In a characteristically timely and insightful essay for The New York Times, Pankaj Mishra has recently mapped out the tortuous passage of the United States from exceptionalism to what he now sees as a turn towards nihilism. He rightly identifies that "extravagant promises by ruling elites, and their unexamined assumptions, are at least partly to blame for this moral breakdown in the world's most powerful country".
Mishra shrewdly narrows in on the moment when the eminent American public intellectual "Walter Lippmann worried that the promise of private wealth creation was a weak moral basis for a national community. For many mid-century thinkers, nihilism, a catastrophic breakdown of faith in national ideology and institutions that had occurred in Europe, was also a possibility in America".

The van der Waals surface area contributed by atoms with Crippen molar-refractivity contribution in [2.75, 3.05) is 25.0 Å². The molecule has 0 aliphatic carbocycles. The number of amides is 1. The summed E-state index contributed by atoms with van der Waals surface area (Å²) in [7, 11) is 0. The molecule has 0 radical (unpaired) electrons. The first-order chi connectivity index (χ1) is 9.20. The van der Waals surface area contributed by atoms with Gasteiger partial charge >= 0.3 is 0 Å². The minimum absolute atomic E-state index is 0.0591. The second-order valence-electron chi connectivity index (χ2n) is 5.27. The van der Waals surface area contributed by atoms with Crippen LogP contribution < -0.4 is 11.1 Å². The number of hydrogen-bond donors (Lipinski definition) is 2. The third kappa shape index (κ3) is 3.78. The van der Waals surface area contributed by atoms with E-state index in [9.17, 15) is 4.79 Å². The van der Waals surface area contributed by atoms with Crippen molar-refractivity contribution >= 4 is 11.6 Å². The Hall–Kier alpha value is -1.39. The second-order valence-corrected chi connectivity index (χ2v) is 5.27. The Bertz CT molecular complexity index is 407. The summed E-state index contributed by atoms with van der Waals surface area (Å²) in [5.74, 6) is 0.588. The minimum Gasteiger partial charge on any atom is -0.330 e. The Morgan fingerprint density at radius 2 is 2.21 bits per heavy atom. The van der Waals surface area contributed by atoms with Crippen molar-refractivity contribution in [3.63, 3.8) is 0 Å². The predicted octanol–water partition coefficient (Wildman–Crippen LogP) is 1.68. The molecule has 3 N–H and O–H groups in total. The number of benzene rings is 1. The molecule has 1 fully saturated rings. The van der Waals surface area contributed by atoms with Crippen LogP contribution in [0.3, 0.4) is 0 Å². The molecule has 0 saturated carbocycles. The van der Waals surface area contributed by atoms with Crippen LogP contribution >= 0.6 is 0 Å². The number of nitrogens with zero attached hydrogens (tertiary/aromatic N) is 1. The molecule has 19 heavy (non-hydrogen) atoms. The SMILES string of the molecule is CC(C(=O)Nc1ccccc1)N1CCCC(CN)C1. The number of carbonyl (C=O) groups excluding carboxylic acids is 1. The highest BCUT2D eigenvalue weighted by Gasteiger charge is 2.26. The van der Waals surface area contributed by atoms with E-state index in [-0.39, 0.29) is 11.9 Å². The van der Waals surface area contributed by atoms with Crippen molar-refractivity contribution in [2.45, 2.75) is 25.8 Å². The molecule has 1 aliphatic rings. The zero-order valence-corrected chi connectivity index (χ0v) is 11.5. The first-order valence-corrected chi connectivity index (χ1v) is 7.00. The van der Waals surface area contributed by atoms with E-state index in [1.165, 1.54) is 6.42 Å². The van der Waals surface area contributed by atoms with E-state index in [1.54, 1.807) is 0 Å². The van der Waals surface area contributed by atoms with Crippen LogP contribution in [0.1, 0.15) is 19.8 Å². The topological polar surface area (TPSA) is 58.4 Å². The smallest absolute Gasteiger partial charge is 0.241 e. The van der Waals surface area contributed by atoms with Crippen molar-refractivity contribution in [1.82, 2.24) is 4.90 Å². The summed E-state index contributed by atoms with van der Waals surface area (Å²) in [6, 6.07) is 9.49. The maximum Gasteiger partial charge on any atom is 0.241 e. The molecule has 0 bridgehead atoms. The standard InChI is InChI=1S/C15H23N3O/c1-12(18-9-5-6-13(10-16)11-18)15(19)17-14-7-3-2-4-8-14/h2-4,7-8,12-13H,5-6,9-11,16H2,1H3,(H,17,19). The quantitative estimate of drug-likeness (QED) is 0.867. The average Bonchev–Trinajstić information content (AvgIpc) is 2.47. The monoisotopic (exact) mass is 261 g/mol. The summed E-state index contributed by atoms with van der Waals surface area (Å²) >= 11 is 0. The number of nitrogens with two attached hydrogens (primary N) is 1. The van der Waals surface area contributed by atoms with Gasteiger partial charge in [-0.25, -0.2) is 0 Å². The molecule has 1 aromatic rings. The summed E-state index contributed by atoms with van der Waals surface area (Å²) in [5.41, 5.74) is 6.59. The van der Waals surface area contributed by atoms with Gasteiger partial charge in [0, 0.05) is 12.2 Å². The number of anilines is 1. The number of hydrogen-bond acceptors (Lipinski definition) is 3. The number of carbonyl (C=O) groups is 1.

Mishra's conclusion is disarmingly assertive, compelling, and almost clinically precise: "The world's oldest modern democracy leads the free world in its helplessness before the dissolution of its most cherished beliefs and values. Rejoining the tormented history of modernity under an obsessive liar [Donald Trump] America has accelerated its most insidious tendency: nihilism."
Delusions of exceptionalism
Over the years, as a widely admired public intellectual, Mishra has mastered the prose of quiet, piercing, certitude as to how he maps out the global conditions of our despair. What he says is not the run-of-the-mill, fly-by-night liberal exasperation as to why Trump won and Hillary Clinton lost.
Pages of The New York Times and The Washington Post, which enthusiastically devoted all their wherewithal for the victory of Hillary Clinton and sorely lost, are these days replete with jeremiads of lamentations against Trump. They are as useless as they are insipid and self-pitying. What Mishra diagnoses is of an entirely different, far more historically grounded character.